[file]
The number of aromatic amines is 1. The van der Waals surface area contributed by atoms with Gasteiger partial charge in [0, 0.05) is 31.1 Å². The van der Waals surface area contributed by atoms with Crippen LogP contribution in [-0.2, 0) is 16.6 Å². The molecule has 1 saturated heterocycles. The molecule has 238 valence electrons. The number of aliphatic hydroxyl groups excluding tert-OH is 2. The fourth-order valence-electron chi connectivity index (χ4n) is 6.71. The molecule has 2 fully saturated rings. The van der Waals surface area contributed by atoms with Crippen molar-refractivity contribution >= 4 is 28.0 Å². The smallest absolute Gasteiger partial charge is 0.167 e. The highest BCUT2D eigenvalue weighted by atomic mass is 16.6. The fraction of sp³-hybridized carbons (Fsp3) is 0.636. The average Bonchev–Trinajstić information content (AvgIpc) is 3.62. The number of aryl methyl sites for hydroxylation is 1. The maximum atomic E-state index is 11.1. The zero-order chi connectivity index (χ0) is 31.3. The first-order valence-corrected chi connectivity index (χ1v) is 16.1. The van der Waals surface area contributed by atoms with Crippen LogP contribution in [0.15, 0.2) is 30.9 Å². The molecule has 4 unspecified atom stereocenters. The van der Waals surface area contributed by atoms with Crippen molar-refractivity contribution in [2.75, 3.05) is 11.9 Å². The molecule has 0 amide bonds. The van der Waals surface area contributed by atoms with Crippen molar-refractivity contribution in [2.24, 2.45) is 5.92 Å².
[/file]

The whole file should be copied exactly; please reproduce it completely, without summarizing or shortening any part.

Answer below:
The number of aromatic amines is 1. The van der Waals surface area contributed by atoms with Gasteiger partial charge in [0, 0.05) is 31.1 Å². The van der Waals surface area contributed by atoms with Crippen LogP contribution in [-0.2, 0) is 16.6 Å². The molecule has 1 saturated heterocycles. The molecule has 238 valence electrons. The number of aliphatic hydroxyl groups excluding tert-OH is 2. The fourth-order valence-electron chi connectivity index (χ4n) is 6.71. The molecule has 2 fully saturated rings. The van der Waals surface area contributed by atoms with Crippen molar-refractivity contribution >= 4 is 28.0 Å². The smallest absolute Gasteiger partial charge is 0.167 e. The highest BCUT2D eigenvalue weighted by atomic mass is 16.6. The fraction of sp³-hybridized carbons (Fsp3) is 0.636. The average Bonchev–Trinajstić information content (AvgIpc) is 3.62. The number of aryl methyl sites for hydroxylation is 1. The maximum atomic E-state index is 11.1. The zero-order chi connectivity index (χ0) is 31.3. The first-order valence-corrected chi connectivity index (χ1v) is 16.1. The van der Waals surface area contributed by atoms with Crippen LogP contribution in [0.15, 0.2) is 30.9 Å². The molecule has 4 unspecified atom stereocenters. The van der Waals surface area contributed by atoms with Crippen molar-refractivity contribution in [2.75, 3.05) is 11.9 Å². The molecule has 0 amide bonds. The van der Waals surface area contributed by atoms with Crippen molar-refractivity contribution in [2.24, 2.45) is 5.92 Å².